Time to Review Your Vaccination Status

Vaccines are among the most cost-effective prevention services around. They do more than protect you from getting preventable diseases; they also reduce the spread of disease. If you’ve been vaccinated for an infectious disease (measles, chickenpox, hepatitis, influenza, etc.), you greatly reduce the risk of getting that disease and the chance of spreading it to others who are not immune.

Continue Reading


Facebooktwittergoogle_pluslinkedinmail
Suffer From Low Back Pain? — September 2017

Suffer From Low Back Pain? — September 2017


Facebooktwittergoogle_pluslinkedinmail

A Look at Alternative/Complementary Therapies

The U.S. spends $90 billion a year on back pain! That’s more than the combined cost of care for high blood pressure, pregnancy AND depression. Back pain is one of the top reasons people see their doctor and the leading reason people miss work. Lost time and productivity is estimated to cost another $10-20 billion.

Continue Reading


Facebooktwittergoogle_pluslinkedinmail
Deprescribing: A Growing Trend — August 2017

Deprescribing: A Growing Trend — August 2017


Facebooktwittergoogle_pluslinkedinmail

What Was Good Then May Not Be Now

It is becoming more and more common for people to take five or more medications. The more medications a person takes, the greater their risk for negative health outcomes, such as reduced quality of life, increased side effects, drug interactions, physical or mental impairment, falls, addiction, hospitalization or even, death. The use of some medications, especially as people age or become sicker, can do more harm than good. There is also greater risk of taking them incorrectly—the more medications, the more confusion.

Continue Reading


Facebooktwittergoogle_pluslinkedinmail
Preventing Surprise Medical Bills — July 2017

Preventing Surprise Medical Bills — July 2017


Facebooktwittergoogle_pluslinkedinmail

What to Do If You Get One

An unexpected medical bill can be a very unpleasant surprise. It is a bill for a medical service that you did not expect to receive because you thought your insurance would cover it. Surprise bills are becoming more common as our healthcare system becomes more complex and insurance companies reduce the number of providers in their network or exclude coverage for out-of-network services.

The best way to avoid surprise medical bills is to prevent them. It’s not always possible, but there are ways to minimize the risk.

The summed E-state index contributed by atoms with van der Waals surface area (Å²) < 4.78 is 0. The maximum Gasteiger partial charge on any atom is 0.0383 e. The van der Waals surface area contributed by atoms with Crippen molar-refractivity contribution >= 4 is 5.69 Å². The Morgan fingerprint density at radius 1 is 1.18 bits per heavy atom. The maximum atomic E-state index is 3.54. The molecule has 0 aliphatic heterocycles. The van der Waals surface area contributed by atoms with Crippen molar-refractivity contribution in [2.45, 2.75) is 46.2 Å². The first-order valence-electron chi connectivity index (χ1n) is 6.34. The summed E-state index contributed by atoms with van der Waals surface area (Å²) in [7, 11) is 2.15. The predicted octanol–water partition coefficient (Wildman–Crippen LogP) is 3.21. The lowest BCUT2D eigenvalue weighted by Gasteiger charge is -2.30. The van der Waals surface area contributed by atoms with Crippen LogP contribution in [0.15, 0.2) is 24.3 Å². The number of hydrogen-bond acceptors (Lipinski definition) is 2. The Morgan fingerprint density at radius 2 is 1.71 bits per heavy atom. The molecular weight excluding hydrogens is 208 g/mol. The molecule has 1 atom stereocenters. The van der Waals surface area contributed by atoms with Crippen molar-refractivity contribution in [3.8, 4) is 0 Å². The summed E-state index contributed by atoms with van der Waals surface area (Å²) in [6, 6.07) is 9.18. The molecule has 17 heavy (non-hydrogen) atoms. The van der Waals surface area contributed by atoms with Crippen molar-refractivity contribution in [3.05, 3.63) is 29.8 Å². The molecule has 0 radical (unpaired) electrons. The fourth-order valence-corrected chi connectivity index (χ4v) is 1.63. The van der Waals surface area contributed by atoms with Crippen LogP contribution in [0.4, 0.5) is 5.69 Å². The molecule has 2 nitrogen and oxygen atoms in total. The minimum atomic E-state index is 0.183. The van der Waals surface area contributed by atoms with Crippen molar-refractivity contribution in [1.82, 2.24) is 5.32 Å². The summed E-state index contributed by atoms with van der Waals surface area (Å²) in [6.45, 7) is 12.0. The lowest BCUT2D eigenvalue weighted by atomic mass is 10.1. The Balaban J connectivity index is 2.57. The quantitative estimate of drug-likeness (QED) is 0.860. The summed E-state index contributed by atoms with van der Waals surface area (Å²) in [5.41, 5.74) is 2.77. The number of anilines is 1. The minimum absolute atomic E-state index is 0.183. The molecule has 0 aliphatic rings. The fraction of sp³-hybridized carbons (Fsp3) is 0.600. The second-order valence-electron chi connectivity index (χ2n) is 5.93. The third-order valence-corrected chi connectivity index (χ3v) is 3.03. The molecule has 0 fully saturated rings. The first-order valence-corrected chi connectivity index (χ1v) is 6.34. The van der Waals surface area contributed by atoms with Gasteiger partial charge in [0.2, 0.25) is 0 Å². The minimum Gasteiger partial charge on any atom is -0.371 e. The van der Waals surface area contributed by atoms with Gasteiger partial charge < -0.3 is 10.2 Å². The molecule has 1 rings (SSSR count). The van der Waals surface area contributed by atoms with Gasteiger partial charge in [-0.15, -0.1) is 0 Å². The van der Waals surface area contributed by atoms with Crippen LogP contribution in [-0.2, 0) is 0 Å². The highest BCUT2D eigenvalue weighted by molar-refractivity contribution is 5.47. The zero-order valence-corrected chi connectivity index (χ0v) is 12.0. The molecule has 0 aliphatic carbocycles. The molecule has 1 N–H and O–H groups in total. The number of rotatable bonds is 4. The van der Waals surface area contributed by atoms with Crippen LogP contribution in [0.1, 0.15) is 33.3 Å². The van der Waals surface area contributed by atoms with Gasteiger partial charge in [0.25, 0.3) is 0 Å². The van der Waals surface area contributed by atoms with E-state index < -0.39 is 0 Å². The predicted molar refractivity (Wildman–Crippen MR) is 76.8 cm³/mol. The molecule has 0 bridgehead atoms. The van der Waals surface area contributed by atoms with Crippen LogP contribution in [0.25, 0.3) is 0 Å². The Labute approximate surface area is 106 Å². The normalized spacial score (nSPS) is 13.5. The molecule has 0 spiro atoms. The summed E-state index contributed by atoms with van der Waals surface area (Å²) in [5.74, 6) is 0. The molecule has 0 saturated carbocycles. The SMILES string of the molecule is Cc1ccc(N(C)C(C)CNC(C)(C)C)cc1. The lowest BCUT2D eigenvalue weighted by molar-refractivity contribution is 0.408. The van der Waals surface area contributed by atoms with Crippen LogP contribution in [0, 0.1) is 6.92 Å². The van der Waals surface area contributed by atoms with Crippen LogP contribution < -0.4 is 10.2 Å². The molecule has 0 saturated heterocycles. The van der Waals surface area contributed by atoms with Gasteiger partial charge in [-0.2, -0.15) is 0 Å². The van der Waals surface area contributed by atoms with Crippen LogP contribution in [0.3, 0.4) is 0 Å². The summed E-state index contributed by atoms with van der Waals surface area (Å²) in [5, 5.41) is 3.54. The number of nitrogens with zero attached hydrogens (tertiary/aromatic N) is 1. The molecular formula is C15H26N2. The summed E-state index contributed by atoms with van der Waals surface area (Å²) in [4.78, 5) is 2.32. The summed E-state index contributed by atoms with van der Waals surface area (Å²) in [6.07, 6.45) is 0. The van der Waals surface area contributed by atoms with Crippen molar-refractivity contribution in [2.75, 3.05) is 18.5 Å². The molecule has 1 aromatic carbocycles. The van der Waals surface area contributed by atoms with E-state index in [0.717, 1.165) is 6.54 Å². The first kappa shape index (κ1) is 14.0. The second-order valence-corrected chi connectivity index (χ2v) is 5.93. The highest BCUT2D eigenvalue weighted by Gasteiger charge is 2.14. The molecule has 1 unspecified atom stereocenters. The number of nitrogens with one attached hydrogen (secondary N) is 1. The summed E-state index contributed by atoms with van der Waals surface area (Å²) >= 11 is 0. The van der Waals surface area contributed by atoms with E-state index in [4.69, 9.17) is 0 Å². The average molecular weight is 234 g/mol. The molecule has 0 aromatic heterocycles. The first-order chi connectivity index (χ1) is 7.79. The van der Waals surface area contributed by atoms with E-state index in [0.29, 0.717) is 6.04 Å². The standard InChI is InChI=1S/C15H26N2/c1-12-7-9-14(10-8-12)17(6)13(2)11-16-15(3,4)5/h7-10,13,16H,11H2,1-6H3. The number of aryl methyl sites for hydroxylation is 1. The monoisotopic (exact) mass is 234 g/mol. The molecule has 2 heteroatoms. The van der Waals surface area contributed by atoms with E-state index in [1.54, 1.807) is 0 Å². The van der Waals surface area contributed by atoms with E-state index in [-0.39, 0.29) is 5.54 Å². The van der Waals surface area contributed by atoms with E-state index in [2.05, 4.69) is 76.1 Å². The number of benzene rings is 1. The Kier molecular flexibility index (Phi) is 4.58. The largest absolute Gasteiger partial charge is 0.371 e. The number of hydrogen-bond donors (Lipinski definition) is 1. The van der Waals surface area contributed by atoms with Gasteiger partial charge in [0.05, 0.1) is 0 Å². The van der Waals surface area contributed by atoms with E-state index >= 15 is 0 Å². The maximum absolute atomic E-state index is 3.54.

Continue Reading


Facebooktwittergoogle_pluslinkedinmail
The Opioid Epidemic — May 2017

The Opioid Epidemic — May 2017


Facebooktwittergoogle_pluslinkedinmail

Taking Ownership and Being Part of the Solution

You’ve heard the news reports about the dangers of opioid medications such as codeine, morphine, methadone, fentanyl, hydrocodone and oxycodone. While opioids can be an appropriate and effective treatment for pain, the U.S. has the highest rates of opioid use in the world. According to the National Institute on Drug Abuse, about 80% of the world’s prescribed opioids are used in the U.S. Great risk comes with such widespread use. From 2010 to 2015, more than 500,000 people died from opioid overdoses.

Continue Reading


Facebooktwittergoogle_pluslinkedinmail
Shared Healthcare Decision-Making — April 2017

Shared Healthcare Decision-Making — April 2017


Facebooktwittergoogle_pluslinkedinmail

How to Improve Outcomes and Decrease Costs

Numerous studies performed in the last 10 years suggest that patients who actively participate in making healthcare decisions with their doctors report greater satisfaction with their care, better outcomes and lower costs. For example, a study reported in Health Affairs of 33,163 patients at a large healthcare facility in Minnesota showed that better informed patients cost less to treat. In the first year of the study, knowledgeable patients had 8% lower treatment costs, and, in the first half of the following year, 21% lower costs, than less involved patients.

Continue Reading


Facebooktwittergoogle_pluslinkedinmail
How Short Are Your Doctor Visits? — March 2017

How Short Are Your Doctor Visits? — March 2017


Facebooktwittergoogle_pluslinkedinmail

Getting the Most Out of Your Appointments

Depending upon which source you read, the average length of time a doctor spends with each patient ranges from 5 minutes to 23 minutes. That’s not a lot of time to discuss your health history, medications, symptoms and concerns — much less talk about complicated information or a new serious condition. So how can you get what you need — and deserve —during each doctor visit? All arrows point first to having a primary care provider (PCP) with whom you develop a trusting relationship.